A toxic substance exerts its toxicity through interaction (covalent bonding or oxidation) with a cellular macromolecule, such as a protein or DNA. This causes changes in the normal cellular biochemistry and physiology eliciting toxic effects. Occasionally, the toxicophore requires bioactivation, modified by an enzyme, to produce a more reactive chemical species that is able to covalently bind to cellular macromolecules. Generally, different chemical compounds that contain the same toxicophore elicit similar toxic effects within the same organ system or area of the body.
Study of toxicophores focuses on chemical design which either predicts and avoids toxicophores early in the process, or identifies and removes them later in the process. Both techniques, in silico (predictive) and a posteriori (experimental), are active areas of chemoinformatics research and development, within the field known as Computational Toxicology. For example, in the United States, the EPA's National Center for Computational Toxicology sponsors several toxicity databases based on predictive modeling as well as high-throughput screening experimental methods.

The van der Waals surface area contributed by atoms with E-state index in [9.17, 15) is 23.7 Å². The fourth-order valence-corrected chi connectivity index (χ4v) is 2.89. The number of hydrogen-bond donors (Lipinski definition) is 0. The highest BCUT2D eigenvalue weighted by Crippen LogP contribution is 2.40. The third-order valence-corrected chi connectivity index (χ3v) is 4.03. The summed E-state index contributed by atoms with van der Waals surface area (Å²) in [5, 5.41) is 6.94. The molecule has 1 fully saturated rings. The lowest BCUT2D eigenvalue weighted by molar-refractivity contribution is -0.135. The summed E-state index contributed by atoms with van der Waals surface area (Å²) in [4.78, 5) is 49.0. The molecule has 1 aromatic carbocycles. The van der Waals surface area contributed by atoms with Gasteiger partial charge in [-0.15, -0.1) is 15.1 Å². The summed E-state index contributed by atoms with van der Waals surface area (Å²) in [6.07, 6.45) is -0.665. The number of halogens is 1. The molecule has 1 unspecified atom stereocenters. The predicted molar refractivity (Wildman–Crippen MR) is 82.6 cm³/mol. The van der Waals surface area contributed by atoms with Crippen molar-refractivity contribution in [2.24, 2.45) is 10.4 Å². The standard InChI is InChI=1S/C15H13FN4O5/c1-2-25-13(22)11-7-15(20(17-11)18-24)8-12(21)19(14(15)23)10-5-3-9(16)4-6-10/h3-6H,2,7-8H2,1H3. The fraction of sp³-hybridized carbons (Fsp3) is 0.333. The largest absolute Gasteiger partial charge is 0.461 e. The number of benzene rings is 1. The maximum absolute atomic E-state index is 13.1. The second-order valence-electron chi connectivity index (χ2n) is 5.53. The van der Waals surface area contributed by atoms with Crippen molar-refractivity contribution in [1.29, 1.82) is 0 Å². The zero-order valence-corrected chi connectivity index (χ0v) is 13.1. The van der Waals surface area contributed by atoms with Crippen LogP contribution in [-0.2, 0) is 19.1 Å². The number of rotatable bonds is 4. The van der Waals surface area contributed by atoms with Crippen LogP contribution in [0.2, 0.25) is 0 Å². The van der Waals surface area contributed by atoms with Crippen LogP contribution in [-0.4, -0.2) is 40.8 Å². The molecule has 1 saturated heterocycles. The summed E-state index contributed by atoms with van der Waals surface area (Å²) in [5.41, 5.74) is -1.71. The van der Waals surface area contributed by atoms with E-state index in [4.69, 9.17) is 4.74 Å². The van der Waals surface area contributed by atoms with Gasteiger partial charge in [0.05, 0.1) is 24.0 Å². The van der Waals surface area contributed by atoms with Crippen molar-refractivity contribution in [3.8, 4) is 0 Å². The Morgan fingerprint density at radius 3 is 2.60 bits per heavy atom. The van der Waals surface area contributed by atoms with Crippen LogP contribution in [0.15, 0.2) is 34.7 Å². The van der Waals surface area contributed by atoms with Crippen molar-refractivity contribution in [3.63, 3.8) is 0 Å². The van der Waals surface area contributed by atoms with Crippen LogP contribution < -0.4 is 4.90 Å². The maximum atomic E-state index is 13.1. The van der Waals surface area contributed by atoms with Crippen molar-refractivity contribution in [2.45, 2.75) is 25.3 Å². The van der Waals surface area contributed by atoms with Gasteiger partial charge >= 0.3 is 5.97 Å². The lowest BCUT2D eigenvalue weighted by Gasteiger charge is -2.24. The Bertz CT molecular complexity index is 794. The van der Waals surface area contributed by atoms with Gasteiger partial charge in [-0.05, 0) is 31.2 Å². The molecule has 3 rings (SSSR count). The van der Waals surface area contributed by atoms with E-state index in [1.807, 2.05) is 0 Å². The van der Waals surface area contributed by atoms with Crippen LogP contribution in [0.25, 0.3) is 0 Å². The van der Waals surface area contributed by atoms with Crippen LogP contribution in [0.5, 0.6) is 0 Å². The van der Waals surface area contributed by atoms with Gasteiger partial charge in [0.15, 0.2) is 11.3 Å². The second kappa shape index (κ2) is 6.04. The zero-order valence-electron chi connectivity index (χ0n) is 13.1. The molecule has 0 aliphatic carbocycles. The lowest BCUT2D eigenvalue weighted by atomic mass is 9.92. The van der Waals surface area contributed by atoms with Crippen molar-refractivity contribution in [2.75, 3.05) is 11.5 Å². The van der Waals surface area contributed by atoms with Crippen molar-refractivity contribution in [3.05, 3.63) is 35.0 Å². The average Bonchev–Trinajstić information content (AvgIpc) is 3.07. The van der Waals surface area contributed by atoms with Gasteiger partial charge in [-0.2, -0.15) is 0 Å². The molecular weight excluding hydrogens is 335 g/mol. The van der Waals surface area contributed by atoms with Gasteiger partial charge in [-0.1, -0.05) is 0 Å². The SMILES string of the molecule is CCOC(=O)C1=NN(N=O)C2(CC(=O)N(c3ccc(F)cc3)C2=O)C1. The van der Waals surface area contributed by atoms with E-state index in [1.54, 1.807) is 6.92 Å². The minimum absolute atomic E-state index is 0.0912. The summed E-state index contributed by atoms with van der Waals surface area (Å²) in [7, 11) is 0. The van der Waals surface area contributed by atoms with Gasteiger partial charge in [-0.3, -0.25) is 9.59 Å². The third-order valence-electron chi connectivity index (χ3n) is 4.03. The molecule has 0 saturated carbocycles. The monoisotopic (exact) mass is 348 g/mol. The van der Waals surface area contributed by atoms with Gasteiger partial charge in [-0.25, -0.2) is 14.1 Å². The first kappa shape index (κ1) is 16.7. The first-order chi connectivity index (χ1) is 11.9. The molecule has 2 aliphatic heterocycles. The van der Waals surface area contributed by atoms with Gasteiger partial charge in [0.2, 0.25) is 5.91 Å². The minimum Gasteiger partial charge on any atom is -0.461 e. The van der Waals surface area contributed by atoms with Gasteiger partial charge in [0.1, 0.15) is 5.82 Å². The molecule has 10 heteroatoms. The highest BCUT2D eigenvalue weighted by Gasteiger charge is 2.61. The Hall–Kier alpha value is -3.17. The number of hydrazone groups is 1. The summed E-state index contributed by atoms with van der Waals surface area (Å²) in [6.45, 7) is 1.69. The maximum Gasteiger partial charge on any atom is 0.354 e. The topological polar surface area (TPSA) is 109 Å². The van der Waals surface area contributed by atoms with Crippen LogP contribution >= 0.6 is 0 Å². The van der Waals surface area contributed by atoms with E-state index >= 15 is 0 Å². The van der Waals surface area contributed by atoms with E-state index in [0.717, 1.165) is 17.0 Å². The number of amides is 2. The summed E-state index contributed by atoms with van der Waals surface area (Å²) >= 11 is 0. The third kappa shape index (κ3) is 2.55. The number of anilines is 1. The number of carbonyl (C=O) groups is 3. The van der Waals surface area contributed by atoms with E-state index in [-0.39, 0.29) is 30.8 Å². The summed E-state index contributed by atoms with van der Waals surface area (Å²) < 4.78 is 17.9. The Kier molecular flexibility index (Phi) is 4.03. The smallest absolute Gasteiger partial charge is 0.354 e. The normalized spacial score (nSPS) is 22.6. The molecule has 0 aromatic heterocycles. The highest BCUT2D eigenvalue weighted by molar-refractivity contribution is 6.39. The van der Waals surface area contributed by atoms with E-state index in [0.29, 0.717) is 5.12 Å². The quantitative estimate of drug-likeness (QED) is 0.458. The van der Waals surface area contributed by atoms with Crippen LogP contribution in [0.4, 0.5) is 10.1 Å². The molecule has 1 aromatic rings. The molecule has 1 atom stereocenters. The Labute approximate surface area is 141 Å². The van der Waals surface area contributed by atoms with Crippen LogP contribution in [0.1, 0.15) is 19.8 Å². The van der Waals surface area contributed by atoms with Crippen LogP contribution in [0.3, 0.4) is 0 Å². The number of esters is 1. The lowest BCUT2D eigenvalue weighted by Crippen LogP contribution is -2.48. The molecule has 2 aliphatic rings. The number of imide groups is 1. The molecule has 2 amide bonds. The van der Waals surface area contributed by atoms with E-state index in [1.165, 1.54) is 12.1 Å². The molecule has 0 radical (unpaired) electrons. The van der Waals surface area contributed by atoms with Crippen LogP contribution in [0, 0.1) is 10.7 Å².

- Williams, D.P.; Naisbitt, D.J. (2002). Toxicophores: Groups and Metabolic Routes Associated with Increased Safety Risk. Curr. Opin. Drug. Discov. Devel. pp. 104–115.
- Seal, Abhik; Passi, Anurag; Jaleel, Abdul; Wild, David J Wild. (2012). In-silico predictive mutagenicity model generation using supervised learning approaches. Journal of Cheminformatics. pp. 4:10.
- "Computational Toxicology: Superfund Research Program". National Institute of Environmental Health Sciences. 2009.
- "About the National Center for Computational Toxicology (NCCT)". Research Triangle Park, NC. 2005.
- "ToxCast: Advancing the next generation of chemical safety evaluation". Retrieved March 10, 2014.
- "ACToR: Aggregated Computational Toxicology Resource". Retrieved March 10, 2014.
- "Distributed Structure-Searchable Toxicity (DSSTox) Database Network". Retrieved March 10, 2014.
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